Aun /Habsyll – Split LP

PG019
By Kyle Harcott

With little foreknowledge of the bands, and even less patience for stare-at-your-shoes-and-drool drone metal, I wasn’t exactly sure if I was the best guy to give this disc a spin. Sure, I can appreciate the power of a well-placed, drawn-out power chord, but draw it out too long and I start looking at my watch. So it was with trepidation that I undertook this review.

Upon first listen to the lead-off track, “Druids”, from Montreal’s AUN, I was left with the aural impression of a great mechanical beast forming out of the thin air. The song doesn’t so much start as just kind of throbs into being – and from there, continues throbbing its way through thirteen minutes. Based around a loping drum track, a morose three-note ‘riff’ (for lack of a better word), and a shitload of eerie keyboard effects, that’s the best way I can describe “Druids”. AUN has taken the art of drone to its logical spacerock extreme, enough so that I am going to revolutionize metal journalism by hereby coining yet another subgenre: Spacedrone. You heard it here first, folks. I think. As a point of reference, I kept thinking of Vangelis’ themes from Blade Runner while I listened to this track.

AUN’s second contribution to the LP is “FallOut” and while things start out a little more melodic here, the song quickly devolves into a loop of ambient chaos, with layers upon layers of almost recognizable machine noises and ambient keyboard loops. With its mid-tempo drum loop, and semblance of melody in its keys, it’s almost the polar opposite of its predecessor.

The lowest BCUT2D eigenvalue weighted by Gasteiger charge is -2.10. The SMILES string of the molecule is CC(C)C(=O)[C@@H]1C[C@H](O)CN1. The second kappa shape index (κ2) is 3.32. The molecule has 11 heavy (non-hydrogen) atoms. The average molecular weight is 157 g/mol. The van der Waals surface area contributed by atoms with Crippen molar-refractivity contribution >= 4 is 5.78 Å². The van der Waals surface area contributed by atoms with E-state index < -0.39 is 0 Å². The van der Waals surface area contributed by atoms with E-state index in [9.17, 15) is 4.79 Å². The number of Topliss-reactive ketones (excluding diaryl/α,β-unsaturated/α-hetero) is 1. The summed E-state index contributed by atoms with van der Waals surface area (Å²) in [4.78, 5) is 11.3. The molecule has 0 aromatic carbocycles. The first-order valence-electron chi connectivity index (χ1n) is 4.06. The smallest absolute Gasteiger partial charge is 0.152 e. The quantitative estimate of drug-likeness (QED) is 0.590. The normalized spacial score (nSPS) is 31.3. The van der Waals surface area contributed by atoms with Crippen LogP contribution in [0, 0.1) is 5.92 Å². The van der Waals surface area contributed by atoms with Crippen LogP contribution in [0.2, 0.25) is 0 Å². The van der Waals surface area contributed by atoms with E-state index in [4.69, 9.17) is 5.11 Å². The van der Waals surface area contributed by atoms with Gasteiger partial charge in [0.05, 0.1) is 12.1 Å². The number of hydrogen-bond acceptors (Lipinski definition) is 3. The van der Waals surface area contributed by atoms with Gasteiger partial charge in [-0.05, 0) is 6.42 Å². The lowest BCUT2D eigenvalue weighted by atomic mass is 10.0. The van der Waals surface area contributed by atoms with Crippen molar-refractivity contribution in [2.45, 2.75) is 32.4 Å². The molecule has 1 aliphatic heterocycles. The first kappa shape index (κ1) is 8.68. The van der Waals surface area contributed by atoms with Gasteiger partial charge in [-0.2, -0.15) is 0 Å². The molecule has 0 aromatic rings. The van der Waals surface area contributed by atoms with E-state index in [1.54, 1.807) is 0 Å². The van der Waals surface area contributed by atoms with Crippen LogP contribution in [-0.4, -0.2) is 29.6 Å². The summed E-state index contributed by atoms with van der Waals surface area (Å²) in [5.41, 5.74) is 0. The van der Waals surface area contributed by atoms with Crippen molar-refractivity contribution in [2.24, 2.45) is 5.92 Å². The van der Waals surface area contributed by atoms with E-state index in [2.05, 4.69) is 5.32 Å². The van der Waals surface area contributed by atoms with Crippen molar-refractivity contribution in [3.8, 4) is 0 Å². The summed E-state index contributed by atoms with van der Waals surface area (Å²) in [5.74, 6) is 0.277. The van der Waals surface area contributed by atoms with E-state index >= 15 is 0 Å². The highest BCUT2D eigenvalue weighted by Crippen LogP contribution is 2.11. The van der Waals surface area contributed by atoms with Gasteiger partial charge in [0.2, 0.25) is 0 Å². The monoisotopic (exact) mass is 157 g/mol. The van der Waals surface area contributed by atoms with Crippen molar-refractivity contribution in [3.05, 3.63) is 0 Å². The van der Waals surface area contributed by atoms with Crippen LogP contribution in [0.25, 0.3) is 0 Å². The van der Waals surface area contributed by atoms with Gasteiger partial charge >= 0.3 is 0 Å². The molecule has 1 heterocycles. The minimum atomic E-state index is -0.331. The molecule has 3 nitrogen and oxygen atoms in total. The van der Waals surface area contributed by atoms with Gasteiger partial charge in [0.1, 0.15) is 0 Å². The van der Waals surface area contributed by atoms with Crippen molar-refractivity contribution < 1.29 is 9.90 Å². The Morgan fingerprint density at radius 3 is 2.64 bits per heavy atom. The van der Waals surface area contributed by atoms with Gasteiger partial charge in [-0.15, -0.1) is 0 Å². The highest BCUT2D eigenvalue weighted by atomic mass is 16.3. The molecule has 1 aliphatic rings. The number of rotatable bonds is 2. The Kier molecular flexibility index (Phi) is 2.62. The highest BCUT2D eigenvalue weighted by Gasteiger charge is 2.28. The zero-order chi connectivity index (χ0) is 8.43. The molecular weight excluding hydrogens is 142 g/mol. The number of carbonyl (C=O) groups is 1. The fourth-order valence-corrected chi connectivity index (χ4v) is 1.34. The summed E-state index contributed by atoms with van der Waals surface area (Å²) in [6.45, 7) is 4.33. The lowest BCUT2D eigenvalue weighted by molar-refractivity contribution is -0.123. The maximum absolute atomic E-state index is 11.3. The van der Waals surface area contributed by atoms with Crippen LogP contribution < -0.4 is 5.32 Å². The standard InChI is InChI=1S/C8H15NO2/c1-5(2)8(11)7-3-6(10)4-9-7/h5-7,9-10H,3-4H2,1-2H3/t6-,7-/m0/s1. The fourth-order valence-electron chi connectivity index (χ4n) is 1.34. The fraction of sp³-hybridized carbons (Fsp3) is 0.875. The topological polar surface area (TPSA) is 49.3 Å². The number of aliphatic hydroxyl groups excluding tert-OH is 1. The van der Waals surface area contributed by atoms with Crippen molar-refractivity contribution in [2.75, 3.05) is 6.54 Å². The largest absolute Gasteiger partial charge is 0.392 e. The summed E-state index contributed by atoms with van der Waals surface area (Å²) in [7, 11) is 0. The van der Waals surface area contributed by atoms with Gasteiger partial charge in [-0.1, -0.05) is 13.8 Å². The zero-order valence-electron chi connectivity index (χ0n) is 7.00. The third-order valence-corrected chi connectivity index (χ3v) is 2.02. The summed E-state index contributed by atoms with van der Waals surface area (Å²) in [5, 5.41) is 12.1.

Then there’s the seriously WTF?, tempo-obliterating force of nature known only as Habsyll from Toulouse, France, and they are the very dictionary definition of drone metal. Their track “Habsyll (IV)” starts out with background noise (I think I heard chains falling into a bucket), some well-trained feedback, and intermittent keyboard-induced gongs. Then at the 4:19 mark comes the most heinous atomic bomb of a chord I ever heard, and they keep coming thick like molasses. But it was about halfway through the song that I found myself seriously pondering how the drummer managed to keep count. Of course, it was at precisely that point that the song evolves into something more resembling a song. The vocals kick in here, and resemble more the guttural howls of a mortally-wounded animal than anything remotely human. Then, briefly, the song takes a detour into blackmetal hardcore territory, only to devolve back to Dronesville again for the rest of its 23-minute duration

All in all, this split LP is a challenging listen, especially if you are not the biggest fan of drone like me. Ultimately, I found it rewarding, but only as background music.

(Public Guilt Records)

Sean Palmerston

Sean is the founder/publisher of Hellbound.ca; he has also written about metal for Exclaim!, Metal Maniacs, Roadburn, Unrestrained! and Vice.